If you’ve ever engaged in mortal combat with a patch of ragweed, dandelion, or crabgrass in your garden, you might understand the twin emotions of rage and begrudging admiration when it comes to weeds: They. Just. Won’t. Die. When it comes to commercial agriculture, weeds pose a more existential threat—globally, the proportion of our harvest that is lost to weed infiltration is enough to feed millions, and, even with advanced herbicides, weeds cost farmers in North America an estimated $33 billion in lost yield each year. No matter what we throw at them, weeds just seem to get stronger. This episode, we follow a group of scientists along on a 149-year-old quest to see just how long weeds can survive—and, along the way, figure out what we can learn from weeds, what we really ought to thank them for, and what is a weed, anyhow? Listen in now for zombie seeds, a midnight treasure hunt, and the wild ways that weeds have outwitted us for millennia.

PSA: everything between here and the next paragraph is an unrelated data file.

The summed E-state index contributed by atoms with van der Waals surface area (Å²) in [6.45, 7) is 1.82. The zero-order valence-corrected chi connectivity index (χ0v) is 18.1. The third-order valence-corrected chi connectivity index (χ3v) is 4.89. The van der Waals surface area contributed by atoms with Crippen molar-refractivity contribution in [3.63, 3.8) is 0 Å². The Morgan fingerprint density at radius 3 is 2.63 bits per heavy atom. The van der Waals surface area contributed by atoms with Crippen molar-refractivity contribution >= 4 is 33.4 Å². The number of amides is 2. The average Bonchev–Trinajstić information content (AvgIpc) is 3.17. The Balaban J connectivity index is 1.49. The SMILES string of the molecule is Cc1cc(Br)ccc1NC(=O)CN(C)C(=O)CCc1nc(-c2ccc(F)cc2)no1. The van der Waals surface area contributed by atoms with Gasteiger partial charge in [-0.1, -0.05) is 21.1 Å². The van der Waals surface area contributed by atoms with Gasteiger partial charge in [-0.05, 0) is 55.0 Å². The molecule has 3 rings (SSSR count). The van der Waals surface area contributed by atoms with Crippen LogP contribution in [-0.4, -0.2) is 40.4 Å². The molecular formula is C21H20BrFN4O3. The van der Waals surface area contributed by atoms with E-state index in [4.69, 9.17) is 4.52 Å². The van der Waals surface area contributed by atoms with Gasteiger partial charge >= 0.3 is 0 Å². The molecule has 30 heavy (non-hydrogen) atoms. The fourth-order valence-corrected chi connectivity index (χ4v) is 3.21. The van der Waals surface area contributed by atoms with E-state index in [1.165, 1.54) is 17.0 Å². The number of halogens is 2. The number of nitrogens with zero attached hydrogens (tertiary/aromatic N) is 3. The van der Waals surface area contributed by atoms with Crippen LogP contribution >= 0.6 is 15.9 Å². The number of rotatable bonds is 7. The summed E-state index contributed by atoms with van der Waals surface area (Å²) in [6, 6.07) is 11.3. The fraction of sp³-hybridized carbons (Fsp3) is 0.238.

The Beal Seed Experiment at Michigan State University is one of the longest running science experiments in the world. Frank Telewski is a professor of plant biology and only the seventh person to serve as the experiment's lead scientist since it began in 1879. Here's the paper he co-published after the last bottle was uncovered, back in 2000. Frank's since appointed three younger colleagues as successor caretakers, handing down the secret map of the location where the bottles are buried to plant scientists David Lowry, Lars Brudvig, and Marjorie Weber. Marjorie, whom we also interviewed for this episode, was the lucky one who uncovered this year’s bottle. Mark your calendars now for 2041, when the next bottle will be unearthed...
Photos by Derrick L. Turner/Michigan State University
Richard Mabey and Weeds
Richard Mabey is one of Britain’s most prolific and admired nature writers, with more than forty books to his name. He is the author of Weeds: In Defense of Nature's Most Unloved Plants, a deeply enjoyable meander through the awe-inspiring ingenuity of weeds, and our doomed yet eternal battle to control them.